In-depth Interview With Helsótt Frontman Eric Dow

Interview by Avinash Mittur

Southern California’s very own pagan metal outfit Helsótt have been working their asses off in their endeavor towards developing a local fan-following through live performances opening up for nationally touring acts. In the process, they themselves have now taken the next big step in their career and become a nationally touring band, with Paganfest America, their first ever North American tour recently coming to a conclusion. Our man Avinash Mittur spoke to vocalist Eric Dow about the tour and all other things Helsótt. Check it out below.

First thing, I believe Helsott is looking for a new guitar player? What happened there?

[laughs] Cutting right to the chase huh? Awesome. Well in my opinion we’re better off without our former guitar player. He quit the band. You know, he screwed up a great opportunity. I am not crying for him, so I think this is a great opportunity to fill the position with someone who actually wants to be here.

Let’s talk about your illnesses that happened on the Paganfest tour. There was the first one in Denver, and then you fell sick again later on, correct?

Yeah, I fell sick in Denver. I played that show pretty well, I don’t think the illness hit me hard enough yet. By the time we played our second show in Tempe, my voice was shot. I think it took about six gigs to get over that first illness. By that time, everyone on the tour was sick. All the different bands have different viruses and were passing it around. After a couple days of feeling better, I got sick again with something completely different. Then, we ended up going to Canada where the climate totally changed due to us going west to east. It kept getting colder and colder and I never really recovered, especially because I was singing every night. It took probably until we were in Chicago for me to start feeling better again. Then a day or two later I fell sick with something else. I basically was healthy for four or five days out of the whole tour.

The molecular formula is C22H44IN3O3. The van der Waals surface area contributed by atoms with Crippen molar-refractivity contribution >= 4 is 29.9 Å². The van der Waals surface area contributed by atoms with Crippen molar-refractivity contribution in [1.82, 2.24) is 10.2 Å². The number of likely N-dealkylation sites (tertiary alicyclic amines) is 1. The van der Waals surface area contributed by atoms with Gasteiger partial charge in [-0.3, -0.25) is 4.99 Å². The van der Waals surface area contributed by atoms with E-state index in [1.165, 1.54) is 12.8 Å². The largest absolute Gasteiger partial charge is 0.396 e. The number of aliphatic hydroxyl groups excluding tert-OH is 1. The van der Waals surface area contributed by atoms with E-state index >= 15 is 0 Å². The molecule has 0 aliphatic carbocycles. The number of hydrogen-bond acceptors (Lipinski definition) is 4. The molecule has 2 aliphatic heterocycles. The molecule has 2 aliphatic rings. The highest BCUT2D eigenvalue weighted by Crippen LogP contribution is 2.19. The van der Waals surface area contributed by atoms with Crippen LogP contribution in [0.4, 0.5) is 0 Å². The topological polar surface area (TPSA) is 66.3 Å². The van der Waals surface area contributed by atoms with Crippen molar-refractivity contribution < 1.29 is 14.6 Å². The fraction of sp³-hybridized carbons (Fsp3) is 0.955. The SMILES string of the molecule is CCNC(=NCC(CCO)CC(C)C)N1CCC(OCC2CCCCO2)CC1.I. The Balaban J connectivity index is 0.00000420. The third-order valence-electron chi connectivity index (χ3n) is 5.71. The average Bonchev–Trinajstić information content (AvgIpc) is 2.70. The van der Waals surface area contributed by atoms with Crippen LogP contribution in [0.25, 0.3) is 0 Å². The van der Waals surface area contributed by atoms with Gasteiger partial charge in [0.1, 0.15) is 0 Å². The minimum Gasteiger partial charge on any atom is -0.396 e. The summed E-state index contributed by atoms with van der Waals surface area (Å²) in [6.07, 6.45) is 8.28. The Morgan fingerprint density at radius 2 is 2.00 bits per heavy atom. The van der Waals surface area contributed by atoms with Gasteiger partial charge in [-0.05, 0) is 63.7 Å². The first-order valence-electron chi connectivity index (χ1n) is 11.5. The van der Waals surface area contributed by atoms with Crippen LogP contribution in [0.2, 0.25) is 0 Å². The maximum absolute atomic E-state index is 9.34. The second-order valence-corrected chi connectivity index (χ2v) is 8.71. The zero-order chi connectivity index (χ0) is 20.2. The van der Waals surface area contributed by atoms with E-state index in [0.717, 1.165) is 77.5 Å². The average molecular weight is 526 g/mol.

That really sucks, I’m sorry to hear that Eric.

Yeah, it sucks but we pulled through. I think we did alright. We could have done a lot better… I wasn’t the only one who was sick, but we went out there and gave it our all anyway. A lot of people were grateful for it and a lot of people didn’t even know we were sick.

This was Helsott’s first legit, sponsored nationwide tour. Was it everything that you were expecting? Were there any surprises besides the illnesses?

Oh no, and even the illnesses weren’t a surprise. I’ve been doing this a long time, I know what to expect from touring. I have good friends in bands that tour all over the place, they’re always telling me what to expect. I pretty much knew everything to expect, the only thing that kind of floored me was how great of a response we got. I’ve been to so many different shows where the first band that goes on is really good, but there just aren’t many people that are into them or they don’t show up early enough to see them. That’s kind of what I was expecting, to play to a few people who probably didn’t even really care. Night after night though, we were just floored by the support we got and how many people really enjoyed us. That was the greatest thing for me, and definitely a surprise.

I’d be happy to agree with you there, I remember seeing a packed house right from the get-go at the Hollywood show.

Right. It was very packed in Hollywood by the time we went on. That kind of didn’t surprise us too much since it was our home show. We had people posted that their heroes returned and all that stuff, and we were just shocked by it.

So how did you guys end up getting on the tour in first place?